Well, obviously today we get some volatility.
And that's to be expected because the result was surprisingly on the negative side.
But I think from a longer term perspective, the issue centers around global economic growth, I think.
And does this political process we've been talking about lead to economic policies that will move growth potentially even lower than it already is?
Moves against free trade or higher taxes or increased regulation, restrictions on the movement of capital around the world-- all of that is potentially negative from an equity market perspective.
So we can't sit here today and predict that's going to happen.
That will be the result of political decisions that unfold over a very long period of time.
It's something we need to monitor very carefully.
So I think that's the risk is that global growth takes another leg down.
You state in your paper that was out today, too, equity's likely to decline on this, and again, short-term right now.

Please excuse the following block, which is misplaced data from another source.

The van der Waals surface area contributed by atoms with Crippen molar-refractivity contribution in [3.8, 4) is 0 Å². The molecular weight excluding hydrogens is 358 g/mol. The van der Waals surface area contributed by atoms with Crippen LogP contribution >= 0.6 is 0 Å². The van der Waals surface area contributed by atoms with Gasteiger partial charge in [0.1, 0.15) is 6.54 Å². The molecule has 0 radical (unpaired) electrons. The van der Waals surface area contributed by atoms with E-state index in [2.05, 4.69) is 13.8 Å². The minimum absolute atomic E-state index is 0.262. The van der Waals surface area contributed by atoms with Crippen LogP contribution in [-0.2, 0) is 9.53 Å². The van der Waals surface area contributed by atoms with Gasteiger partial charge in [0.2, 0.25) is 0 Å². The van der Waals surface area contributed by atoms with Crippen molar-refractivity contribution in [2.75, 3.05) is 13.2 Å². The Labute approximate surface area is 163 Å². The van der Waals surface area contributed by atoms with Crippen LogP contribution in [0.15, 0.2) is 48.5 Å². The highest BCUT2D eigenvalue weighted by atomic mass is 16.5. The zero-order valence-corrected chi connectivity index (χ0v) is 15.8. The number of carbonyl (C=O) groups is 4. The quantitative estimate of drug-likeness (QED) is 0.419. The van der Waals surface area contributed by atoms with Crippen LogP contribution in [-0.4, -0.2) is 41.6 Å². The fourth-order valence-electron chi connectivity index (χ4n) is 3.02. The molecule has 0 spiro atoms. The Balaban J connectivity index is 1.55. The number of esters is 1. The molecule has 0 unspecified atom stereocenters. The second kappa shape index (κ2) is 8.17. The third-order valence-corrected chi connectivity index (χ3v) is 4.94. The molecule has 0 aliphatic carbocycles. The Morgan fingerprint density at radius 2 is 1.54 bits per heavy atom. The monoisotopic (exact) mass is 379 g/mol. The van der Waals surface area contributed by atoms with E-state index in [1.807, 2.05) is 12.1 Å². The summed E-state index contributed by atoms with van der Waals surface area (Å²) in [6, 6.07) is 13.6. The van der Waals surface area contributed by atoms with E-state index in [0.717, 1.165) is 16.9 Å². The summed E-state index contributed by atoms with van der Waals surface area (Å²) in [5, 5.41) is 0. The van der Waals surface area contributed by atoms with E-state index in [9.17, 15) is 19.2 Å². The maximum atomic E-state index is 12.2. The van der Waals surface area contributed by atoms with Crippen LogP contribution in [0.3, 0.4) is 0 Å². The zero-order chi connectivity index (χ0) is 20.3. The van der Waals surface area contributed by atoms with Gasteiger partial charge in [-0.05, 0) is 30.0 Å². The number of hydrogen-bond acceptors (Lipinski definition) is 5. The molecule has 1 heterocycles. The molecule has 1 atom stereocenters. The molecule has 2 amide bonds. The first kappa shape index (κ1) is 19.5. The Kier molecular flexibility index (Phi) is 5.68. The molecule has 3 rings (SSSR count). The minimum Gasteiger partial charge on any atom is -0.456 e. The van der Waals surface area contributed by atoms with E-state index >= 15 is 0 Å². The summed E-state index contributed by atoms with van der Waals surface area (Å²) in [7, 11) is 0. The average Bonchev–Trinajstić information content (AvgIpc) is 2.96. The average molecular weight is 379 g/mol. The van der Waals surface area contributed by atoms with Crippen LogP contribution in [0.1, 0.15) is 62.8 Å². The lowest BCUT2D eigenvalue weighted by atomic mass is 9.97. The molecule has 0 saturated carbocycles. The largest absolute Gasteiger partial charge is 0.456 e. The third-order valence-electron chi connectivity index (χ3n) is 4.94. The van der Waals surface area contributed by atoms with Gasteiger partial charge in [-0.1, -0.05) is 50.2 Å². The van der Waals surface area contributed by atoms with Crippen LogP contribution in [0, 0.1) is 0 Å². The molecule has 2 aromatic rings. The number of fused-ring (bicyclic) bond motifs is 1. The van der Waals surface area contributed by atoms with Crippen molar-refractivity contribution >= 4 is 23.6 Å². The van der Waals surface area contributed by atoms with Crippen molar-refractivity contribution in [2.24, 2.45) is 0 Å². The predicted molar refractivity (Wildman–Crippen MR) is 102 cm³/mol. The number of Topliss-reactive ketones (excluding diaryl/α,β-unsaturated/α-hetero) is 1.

Currencies, we're seeing a lot of pressure on pound sterling as well as the euro.
And safe haven assets, I mean, gold is surging this morning.
Of course, we're focused on the things that are down the track.
Some things are actually doing well this morning.
You pointed out gold, which is absolutely true.
Government bonds are rallying this morning.
And so one of the key messages we've had is that the range of possible outcomes is wide and diversification is your friend in this environment.
And so even though rates are low, bonds can play an important role in a portfolio providing diversification, stability, modest income.